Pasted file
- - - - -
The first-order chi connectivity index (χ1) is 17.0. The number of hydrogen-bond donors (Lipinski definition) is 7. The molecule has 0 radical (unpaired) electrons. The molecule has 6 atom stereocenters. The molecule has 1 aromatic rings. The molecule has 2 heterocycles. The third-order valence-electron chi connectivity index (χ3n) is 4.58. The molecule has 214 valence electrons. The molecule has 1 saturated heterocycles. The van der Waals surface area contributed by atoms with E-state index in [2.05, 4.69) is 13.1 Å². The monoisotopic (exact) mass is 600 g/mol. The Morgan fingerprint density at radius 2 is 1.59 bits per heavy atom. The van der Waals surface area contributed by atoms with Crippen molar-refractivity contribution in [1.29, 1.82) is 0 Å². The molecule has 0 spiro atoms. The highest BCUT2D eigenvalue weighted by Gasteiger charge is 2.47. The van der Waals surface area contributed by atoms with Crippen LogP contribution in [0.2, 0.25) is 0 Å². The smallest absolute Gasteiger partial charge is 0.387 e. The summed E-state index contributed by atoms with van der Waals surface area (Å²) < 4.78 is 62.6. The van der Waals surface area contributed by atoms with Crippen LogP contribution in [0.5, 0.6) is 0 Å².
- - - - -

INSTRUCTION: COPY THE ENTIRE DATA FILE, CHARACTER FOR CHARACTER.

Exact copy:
The first-order chi connectivity index (χ1) is 17.0. The number of hydrogen-bond donors (Lipinski definition) is 7. The molecule has 0 radical (unpaired) electrons. The molecule has 6 atom stereocenters. The molecule has 1 aromatic rings. The molecule has 2 heterocycles. The third-order valence-electron chi connectivity index (χ3n) is 4.58. The molecule has 214 valence electrons. The molecule has 1 saturated heterocycles. The van der Waals surface area contributed by atoms with E-state index in [2.05, 4.69) is 13.1 Å². The monoisotopic (exact) mass is 600 g/mol. The Morgan fingerprint density at radius 2 is 1.59 bits per heavy atom. The van der Waals surface area contributed by atoms with Crippen molar-refractivity contribution in [1.29, 1.82) is 0 Å². The molecule has 0 spiro atoms. The highest BCUT2D eigenvalue weighted by Gasteiger charge is 2.47. The van der Waals surface area contributed by atoms with Crippen LogP contribution in [0.2, 0.25) is 0 Å². The smallest absolute Gasteiger partial charge is 0.387 e. The summed E-state index contributed by atoms with van der Waals surface area (Å²) < 4.78 is 62.6. The van der Waals surface area contributed by atoms with Crippen LogP contribution in [0.5, 0.6) is 0 Å².